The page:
In my entire trip to Japan, I believe that I took back a sense of how peace can be accomplished. Ever since I’ve discovered that to accomplish peace I can give hope, I’ve been asking others what they think of peace. It has inspired me to look more into world and national problems. When I look back I believe what touched me most was when we met United Nations official Mr. Shibuya. I asked him his idea of peace, which I’ve started to do with many people now, and his answer gave me new hope. In short he said that peace may not be realistic to him, but at the least he could give hope. This stood out to me most because it gave me a reason to fight for peace. I struggled with knowing why I wanted to do it, why it was MY responsibility. Mr. Shibuya gave me a reason. Even if I myself can’t accomplish anything in the long run, giving hope to those who don’t believe peace is possible like I did can have a new strive for it. It continues a cycle of dreamers that want something better than war and hate. It continues generations of peace seeking civilians. In my culture around my friends and family I see more people working for peace. It makes me very happy to know I’ll have people who support me and that I can join a lot of people for a purpose of peace if I try. It’s great realizing my communities are so open to peace.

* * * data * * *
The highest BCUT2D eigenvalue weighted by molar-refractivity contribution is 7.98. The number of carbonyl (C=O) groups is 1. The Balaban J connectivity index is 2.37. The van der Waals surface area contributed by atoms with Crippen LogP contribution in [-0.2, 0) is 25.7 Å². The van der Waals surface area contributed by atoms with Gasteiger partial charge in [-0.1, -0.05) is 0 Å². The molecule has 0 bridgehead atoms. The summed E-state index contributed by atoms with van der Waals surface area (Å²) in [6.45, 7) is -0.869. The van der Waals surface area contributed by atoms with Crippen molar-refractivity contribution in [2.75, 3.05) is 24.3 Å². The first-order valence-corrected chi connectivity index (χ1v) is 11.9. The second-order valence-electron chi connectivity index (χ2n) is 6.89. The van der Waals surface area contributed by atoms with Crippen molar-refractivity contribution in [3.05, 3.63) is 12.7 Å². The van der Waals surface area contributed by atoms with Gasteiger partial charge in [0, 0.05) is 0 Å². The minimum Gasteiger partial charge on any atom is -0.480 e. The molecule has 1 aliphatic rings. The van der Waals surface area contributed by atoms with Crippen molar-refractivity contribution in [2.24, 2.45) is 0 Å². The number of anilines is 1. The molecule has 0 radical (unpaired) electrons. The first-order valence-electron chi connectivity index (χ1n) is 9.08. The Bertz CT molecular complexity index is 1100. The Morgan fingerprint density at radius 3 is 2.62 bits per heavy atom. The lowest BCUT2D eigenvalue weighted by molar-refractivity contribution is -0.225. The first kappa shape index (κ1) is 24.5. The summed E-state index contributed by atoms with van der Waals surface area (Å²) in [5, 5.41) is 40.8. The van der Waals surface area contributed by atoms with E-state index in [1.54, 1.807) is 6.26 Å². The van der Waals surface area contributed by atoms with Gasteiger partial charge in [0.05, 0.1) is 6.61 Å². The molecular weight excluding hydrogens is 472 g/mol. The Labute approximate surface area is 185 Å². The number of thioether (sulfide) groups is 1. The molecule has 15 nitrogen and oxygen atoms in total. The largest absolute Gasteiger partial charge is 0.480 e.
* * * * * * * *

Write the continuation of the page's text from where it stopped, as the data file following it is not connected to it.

Traveling to Japan is one of the biggest culture shocks that I have ever experienced. Everything we encountered during our travels was a new and wonderful surprise, and something that I learned a lot from. This trip truly helped me to recognize and understand both American and Japanese culture better, and was a huge learning experience for me. I have so many memories and experiences from the trip that I will continue to look back on and learn from in the future. One of my biggest and best memories from the trip was my five day stay with my host family in Tokyo. My host mother M. and my host sister M. taught me a lot about Japanese culture and life. From simple things such as eating dinner with them at night, or walking around Tokyo with them on the weekend and looking at different shops and restaurants taught me a lot about how Japanese people live and the similarities and differences with that of Americans. As we walked around the city, or sat in their home and watched T.V. together, they often offered many different insights and observations concerning their own culture. As they tried to explain their culture to me I also found them reflecting and trying to understand their culture for themselves. My questions often prompted long conversations between the three of us about different manners and customs from both of our countries and helped us all learn a lot. Their insights on their own culture aided my own quest to better understand the Japanese way of life, and living in their home was, I feel, the best way to see Japanese culture and learn from it.